Around noon on Saturday, January 4, 1958, after the house had been cleaned, Mrs. Boyle locked it up and left the heat on, planning to move in one Monday or shortly thereafter. When she returned on Monday, she found that the plastering had cracked in almost every room, several mantels were loose and about three-fourths (3/4) of an inch from the wall and the wainscoting had pulled out about one-eighth (1/8) of an inch from the wall. The testimony does not disclose the exact temperature during this weekend or when the heat was first turned on. Mrs. Boyle testified that she did not “recall it being cold” and that “we had heat on about 65, normal.” There is no testimony of any unusual occurrence in Sumter about this time or that any other house was damaged.
After the foregoing occurrence, the cracks in the plastering were filled, the walls repainted and floors refinished but no effort was made to do a complete repair job so as to place the house in the same condition it was in on January 4th. Mr. and Mrs. Boyle moved into this home during the second week in March, 1958. On March 21st, while in the den, Mr. Boyle heard a faint noise behind his chair and found that the plastering had cracked in several places. He said there was a “bulging out of the skim coat”. Upon examining the other rooms, several cracks were also found in the kitchen but they were not as extensive as those that appeared during the weekend of January 4th. On the following day, March 22nd, a drain pipe in an upstairs bathroom started leaking, with water dripping through the ceiling into the dining room.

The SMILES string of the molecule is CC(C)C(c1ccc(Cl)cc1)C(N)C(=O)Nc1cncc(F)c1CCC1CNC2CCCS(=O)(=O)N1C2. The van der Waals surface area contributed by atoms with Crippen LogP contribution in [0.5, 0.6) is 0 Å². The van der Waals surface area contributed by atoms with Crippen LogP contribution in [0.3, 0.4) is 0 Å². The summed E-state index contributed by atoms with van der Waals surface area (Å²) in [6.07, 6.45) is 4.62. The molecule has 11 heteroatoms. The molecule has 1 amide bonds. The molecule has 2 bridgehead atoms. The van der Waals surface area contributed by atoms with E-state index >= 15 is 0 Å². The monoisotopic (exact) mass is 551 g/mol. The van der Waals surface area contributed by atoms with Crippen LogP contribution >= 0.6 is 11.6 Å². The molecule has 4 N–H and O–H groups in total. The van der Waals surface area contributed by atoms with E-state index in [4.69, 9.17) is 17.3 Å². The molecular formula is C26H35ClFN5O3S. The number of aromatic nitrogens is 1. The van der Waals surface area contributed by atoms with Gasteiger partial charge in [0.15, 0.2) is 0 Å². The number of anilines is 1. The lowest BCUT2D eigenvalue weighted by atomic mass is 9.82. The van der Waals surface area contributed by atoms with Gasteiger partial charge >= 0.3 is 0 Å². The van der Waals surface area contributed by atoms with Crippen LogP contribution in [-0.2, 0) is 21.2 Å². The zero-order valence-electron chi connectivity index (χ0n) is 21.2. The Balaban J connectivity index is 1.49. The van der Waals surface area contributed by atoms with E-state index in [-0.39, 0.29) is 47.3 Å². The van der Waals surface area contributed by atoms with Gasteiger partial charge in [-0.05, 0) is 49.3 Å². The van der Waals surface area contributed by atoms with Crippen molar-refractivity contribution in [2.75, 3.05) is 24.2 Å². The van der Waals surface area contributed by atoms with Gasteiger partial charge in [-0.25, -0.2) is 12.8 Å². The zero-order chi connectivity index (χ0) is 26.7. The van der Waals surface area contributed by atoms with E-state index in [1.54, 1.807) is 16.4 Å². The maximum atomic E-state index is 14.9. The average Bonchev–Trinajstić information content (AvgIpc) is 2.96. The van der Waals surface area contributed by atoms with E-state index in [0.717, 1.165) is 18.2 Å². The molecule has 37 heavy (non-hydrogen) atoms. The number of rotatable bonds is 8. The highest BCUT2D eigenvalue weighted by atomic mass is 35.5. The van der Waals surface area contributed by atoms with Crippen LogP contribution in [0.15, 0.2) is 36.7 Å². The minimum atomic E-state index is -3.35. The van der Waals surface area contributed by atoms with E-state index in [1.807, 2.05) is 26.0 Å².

The testimony of Mr. and Mrs. Boyle is somewhat conflicting as to whether the plastering cracked only on the two occasions above mentioned. Mr. Boyle said that there was “no continuous cracking of the walls” and no further cracks appeared after March 21st, while Mrs. Boyle testified:
“Q. Miss Alice, I understand you to say that has been a continual process since you have been in the house? A. Yes.
“Q. That correct? A. Yes, sir.
“Q. And places that were even repaired after the 4th of January, have cracked again? A. Yes.
“Q. And, well, did you hear any noises in the house, when they cracked? A. No, I don’t recall any.
* * *
“Q. This has been continuous and continual, is that correct? A. I would think so.”
It is conceded that there was a “physical loss” to this house. Appellant is, therefore, entitled to recover unless the damage comes within the clause excluding loss by “normal settling, shrinkage or expansion in foundations, walls, floors, or ceilings.” Appellant says that there is no evidence that the damage resulted from any of these causes while respondent contends that the damage was caused by normal contraction and expansion of the plastering, or at least more than one reasonable inference can be drawn thereabout, necessitating submission of this issue to the jury.
Appellant’s experts were unable to explain exactly what caused the plastering to crack. One said the damage was caused by “some abnormal disturbance” by which he meant something “other than usual course of things.” Another said that “there was not a usual circumstance that caused the cracking.” Several conceded that “expansion and contraction do cause cracks” but stated that it would have to be “more than usual” to have caused the cracks in this house. However, one of appellant’s experts testified: